Manganese Other elements of a more or less residual char- As an example of a steel alloy made in accordance with my present invention, the following anyalysis may be cited:
Per cent Carbon .30 Molybdenum 2.00 Chromium 5.00
Silicon 1.00 Manganese .35
It will be observed from the above analysis that the carbon content is relatively low (.25 to .35) as compared with steelalloys heretofore generally employed for hot die work, whereas both the molybdenum and chromium contents are rela-- tively high as compared with molybdenum and chromium alloys such as broadly disclosed in my prior Patent No. 1,464,174. I find that the addition of a relatively substantial fraction of silicon (.80 to 1.00%) also adds to the desired wearresisting propertie at the high temperatures of the steels these die parts are used to form.
The special characteristics essential for superior performance in punches, plungers, inserts, plugs and similar small-sectioned die parts, particularly those used for piercing in extrudin punches and for plungers on upsettingv machines, can be obtained to a high degree by limiting the percentages of the several alloying elements within the narrowranges specified for each. Such small-sectioned die parts can be initially manufactured and handled for heat treatment and machined much more economically and safely than tungsten-bearing and similar special alloys heretofore employed for like purposes. Die parts made of my alloy are capable of holding their hardness at extremely high temperatures and can withstand water cooling during the time they are operated, with much less likelihood of breakage.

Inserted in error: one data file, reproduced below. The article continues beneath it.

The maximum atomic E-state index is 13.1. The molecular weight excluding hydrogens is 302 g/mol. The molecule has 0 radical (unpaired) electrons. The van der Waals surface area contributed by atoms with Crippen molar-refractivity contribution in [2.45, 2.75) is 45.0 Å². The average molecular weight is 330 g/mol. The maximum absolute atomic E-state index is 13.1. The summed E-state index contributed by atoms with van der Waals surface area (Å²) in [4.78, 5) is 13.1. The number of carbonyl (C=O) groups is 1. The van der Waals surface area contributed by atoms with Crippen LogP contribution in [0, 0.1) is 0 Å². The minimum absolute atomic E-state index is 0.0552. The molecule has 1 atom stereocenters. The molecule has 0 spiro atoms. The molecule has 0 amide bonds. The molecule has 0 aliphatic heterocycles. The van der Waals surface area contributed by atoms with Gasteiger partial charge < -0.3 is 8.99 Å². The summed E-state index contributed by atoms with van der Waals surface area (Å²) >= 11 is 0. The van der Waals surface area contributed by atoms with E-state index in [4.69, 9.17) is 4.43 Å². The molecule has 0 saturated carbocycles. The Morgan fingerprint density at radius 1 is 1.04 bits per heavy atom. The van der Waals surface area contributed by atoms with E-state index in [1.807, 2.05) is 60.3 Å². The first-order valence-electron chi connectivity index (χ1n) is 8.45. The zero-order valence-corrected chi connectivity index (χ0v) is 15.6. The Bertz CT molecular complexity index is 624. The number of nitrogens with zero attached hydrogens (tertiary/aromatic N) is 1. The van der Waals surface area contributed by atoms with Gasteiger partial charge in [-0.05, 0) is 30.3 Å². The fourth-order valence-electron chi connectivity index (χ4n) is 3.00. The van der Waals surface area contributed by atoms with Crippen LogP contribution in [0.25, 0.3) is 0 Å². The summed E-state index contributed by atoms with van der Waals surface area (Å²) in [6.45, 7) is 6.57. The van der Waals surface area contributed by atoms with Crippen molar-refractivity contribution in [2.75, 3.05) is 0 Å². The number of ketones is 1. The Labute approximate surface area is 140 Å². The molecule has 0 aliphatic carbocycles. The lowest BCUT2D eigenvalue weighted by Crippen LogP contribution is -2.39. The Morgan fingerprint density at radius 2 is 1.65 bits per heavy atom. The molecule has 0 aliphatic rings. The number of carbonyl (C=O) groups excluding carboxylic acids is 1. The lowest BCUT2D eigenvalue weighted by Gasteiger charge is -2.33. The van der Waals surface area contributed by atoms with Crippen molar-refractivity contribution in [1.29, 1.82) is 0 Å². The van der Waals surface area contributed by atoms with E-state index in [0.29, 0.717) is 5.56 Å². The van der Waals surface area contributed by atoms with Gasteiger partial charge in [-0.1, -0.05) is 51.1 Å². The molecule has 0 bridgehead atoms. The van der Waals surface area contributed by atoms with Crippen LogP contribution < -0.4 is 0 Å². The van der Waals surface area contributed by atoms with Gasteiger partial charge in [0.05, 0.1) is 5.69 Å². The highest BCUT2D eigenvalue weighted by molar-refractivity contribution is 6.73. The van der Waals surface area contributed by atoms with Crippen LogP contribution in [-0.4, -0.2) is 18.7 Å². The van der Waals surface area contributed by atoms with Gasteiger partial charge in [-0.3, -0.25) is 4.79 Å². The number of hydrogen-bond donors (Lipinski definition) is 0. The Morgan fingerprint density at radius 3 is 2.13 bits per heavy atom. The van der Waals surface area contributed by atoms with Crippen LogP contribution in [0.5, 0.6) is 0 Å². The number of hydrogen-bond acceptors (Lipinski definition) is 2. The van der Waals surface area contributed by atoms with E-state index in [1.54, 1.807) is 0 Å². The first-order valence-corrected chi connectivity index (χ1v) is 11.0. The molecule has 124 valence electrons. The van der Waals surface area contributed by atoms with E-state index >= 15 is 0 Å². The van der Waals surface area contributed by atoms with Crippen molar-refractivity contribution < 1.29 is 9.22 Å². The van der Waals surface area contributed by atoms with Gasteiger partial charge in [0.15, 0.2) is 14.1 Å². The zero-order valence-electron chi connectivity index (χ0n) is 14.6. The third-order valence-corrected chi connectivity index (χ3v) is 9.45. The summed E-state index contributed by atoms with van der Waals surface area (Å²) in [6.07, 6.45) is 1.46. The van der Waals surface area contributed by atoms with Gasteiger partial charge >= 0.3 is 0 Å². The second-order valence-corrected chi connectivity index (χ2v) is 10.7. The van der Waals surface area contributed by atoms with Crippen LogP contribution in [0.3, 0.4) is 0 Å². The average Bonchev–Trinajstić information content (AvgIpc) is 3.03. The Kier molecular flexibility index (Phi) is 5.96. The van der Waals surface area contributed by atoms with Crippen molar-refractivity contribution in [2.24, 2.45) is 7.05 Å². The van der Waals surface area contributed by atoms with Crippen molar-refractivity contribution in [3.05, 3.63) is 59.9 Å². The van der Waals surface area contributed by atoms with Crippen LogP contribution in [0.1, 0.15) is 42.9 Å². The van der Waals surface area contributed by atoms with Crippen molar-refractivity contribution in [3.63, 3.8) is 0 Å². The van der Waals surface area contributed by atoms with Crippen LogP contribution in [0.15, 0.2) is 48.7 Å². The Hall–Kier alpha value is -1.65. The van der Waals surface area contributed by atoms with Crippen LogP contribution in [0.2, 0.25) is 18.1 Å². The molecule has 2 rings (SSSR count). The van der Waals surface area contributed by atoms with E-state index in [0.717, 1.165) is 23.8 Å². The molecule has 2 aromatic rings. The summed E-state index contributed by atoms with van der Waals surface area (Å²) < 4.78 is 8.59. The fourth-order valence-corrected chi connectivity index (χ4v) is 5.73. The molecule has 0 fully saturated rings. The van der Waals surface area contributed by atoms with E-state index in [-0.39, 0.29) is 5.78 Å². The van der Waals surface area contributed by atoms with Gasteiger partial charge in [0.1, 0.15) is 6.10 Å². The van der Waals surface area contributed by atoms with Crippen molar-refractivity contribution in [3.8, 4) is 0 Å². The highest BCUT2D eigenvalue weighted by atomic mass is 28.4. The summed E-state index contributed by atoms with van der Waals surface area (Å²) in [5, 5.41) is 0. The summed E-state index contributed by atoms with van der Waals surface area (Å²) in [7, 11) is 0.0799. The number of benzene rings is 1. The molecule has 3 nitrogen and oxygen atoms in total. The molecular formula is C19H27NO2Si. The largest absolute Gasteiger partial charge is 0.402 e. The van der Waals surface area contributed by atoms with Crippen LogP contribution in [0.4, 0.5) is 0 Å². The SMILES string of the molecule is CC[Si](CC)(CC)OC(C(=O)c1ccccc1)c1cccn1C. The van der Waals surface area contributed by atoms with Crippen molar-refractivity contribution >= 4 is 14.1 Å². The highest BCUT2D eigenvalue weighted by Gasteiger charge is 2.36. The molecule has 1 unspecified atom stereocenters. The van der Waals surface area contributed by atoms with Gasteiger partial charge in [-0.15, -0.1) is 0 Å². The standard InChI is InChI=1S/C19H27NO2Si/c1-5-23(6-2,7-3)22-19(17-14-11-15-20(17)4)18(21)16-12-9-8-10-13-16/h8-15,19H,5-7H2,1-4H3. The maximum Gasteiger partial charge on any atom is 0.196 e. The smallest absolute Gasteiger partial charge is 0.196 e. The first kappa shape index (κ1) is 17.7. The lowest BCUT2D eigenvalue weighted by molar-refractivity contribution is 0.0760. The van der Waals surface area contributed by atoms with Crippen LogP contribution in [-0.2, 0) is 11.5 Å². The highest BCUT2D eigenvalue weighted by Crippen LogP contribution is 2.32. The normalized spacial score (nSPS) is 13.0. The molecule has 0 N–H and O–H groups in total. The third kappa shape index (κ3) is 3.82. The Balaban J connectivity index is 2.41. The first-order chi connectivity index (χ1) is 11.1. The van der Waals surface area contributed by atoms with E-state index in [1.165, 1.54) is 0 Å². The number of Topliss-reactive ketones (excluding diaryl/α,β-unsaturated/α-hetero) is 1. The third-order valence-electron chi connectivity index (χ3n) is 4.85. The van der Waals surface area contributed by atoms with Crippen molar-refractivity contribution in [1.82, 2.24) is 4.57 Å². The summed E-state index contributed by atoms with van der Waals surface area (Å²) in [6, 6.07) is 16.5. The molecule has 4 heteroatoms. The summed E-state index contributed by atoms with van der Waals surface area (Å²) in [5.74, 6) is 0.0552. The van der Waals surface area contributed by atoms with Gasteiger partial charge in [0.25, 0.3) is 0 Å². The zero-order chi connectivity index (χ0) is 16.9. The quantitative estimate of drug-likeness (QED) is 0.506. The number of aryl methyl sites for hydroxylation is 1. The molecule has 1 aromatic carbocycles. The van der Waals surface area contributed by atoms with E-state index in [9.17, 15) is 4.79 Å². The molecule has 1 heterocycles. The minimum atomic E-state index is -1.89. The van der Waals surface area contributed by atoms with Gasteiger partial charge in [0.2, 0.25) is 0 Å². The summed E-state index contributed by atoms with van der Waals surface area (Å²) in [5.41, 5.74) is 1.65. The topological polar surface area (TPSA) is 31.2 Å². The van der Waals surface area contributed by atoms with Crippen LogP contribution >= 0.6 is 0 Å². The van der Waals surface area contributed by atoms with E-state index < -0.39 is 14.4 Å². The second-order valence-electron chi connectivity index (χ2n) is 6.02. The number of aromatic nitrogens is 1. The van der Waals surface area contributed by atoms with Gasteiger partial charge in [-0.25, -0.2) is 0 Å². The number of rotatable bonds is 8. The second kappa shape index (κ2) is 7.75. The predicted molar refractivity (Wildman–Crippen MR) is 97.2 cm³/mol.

l have found that in practice under most severe shown an average production greatly in excess of acter such as nickel may'also be present in small I fractions, as is often the case in special alloy steels of this class.
that obtained from dies having similar parts made of special tungsten-bearing alloy of the kind heretofore generally employed for this special purpose.
I claim as my invention:
1. A steel alloy which comprises as its alloying elements carbon ranging from .25 to 35%, molybdenum from 2.00 to 2.50%, chromium from 4.50 to 5.00%, silicon from .80 to.1.00%, manganese from .20 to .40%, and the balance substantially all iron.
2. A steel alloy which comprises as its alloying elements carbon approximately 30%, molybdenum approximately 2.00%, chromium approximately 5.00%, silicon approximately 1.00%, manganese approximately 35%, and the balance substantially all iron.
3. A piercing die for hot work forging made of a steel alloy which comprises as its alloying el e v ments carbon ranging from .2 5 to'.35%,molyb-- denum from 2.00 to 2.50%; chromium 1rom 4.50"- to 5.00% silicon irom'.80 to 1.00%, manganese? from .20 to .40%, all iron.
4. A piercing .di
and the halance substantially v e m not work forzin inade stantiallyallirpn. r
|Citing Patent||Filing date||Publication date||Applicant||Title|
|US4853181 *||Jun 18, 1986||Aug 1, 1989||Wert David E||Hot work tool steel|
|U.S. Classification||420/105, 72/476|